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Edgar Snow
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    (July 17, 1905-February 15, 1972)
    Born in Kansas City, Missouri
    Correspondent for the China Weekly Review, New York Sun, Daily Herald, Saturday Evening Post, and Fortune
    Wrote ‘Red Star Over China’ (1937), ‘Battle for Asia’ (1942), ‘People on Our Side’ (1944),’ ‘Stalin Must Have Peace’ (1947), ‘Journey to the Beginning’ (1959), ‘The Other Side of the River’ (1963), and ‘The Long Revolution’ (1972)
    Died of pancreatic cancer
    Cremated, with half his remains buried in New York state, half at Peking University in China
    At the University of Missouri, he earned a ‘D’ in ‘History and Principles of Journalism.’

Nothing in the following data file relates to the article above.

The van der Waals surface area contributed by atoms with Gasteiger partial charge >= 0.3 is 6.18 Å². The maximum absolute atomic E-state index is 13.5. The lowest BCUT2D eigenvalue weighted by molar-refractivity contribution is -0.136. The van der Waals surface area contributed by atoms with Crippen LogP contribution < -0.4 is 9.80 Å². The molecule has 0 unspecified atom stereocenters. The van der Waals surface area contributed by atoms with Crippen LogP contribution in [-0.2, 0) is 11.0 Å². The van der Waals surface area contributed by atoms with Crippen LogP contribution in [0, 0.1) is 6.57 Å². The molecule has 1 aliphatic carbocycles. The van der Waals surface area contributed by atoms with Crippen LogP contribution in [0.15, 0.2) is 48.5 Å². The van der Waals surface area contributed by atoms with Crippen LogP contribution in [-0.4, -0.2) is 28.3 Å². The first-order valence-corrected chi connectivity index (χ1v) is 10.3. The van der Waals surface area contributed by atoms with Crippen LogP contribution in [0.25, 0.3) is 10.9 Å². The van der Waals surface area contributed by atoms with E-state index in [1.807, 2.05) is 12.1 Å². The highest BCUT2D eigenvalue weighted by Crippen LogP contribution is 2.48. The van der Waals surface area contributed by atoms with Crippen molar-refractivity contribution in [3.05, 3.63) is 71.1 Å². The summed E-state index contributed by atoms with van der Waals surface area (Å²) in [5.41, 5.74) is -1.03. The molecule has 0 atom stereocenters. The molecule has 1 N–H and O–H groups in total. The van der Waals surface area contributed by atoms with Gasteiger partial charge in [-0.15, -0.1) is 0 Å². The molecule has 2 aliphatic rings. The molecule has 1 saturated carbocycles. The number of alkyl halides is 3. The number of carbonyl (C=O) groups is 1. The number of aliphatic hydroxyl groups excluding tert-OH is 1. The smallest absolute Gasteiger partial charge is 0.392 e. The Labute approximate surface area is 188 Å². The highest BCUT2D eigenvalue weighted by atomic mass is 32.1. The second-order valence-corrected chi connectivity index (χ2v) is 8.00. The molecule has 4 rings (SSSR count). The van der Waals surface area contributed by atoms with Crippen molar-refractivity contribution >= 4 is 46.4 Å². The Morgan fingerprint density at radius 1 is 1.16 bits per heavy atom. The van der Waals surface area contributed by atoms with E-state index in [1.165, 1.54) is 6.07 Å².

He allowed Chinese Communist officials to review and edit his interviews before publishing them.
    He claimed Mao and the Communists wanted to establish a free and democratic government in China.
    During the Great Leap Forward, he accepted assurances from the Chinese government that, while there was a food problem, it was being dealt with successfully. (In reality, an estimated 20 million people died from starvation.)
    One of his editors at the Saturday Evening Post said, ‘Edgar was the one correspondent I would bring home to meet my mother.’
    He was the first Western journalist to interview the leaders of the Chinese Communist movement, including Mao Zedong and Zhou Enlai.
    Despite occasional lapses, ‘Red Star Over China’ remains an important account of the early history of Communism in China.
    He said, ‘The truth is that if I have written anything useful about China it has been merely because I listened to what I thought I heard the Chinese people saying about themselves. I wrote it down, as honestly and as frankly as I could.’

Credit: C. Fishel

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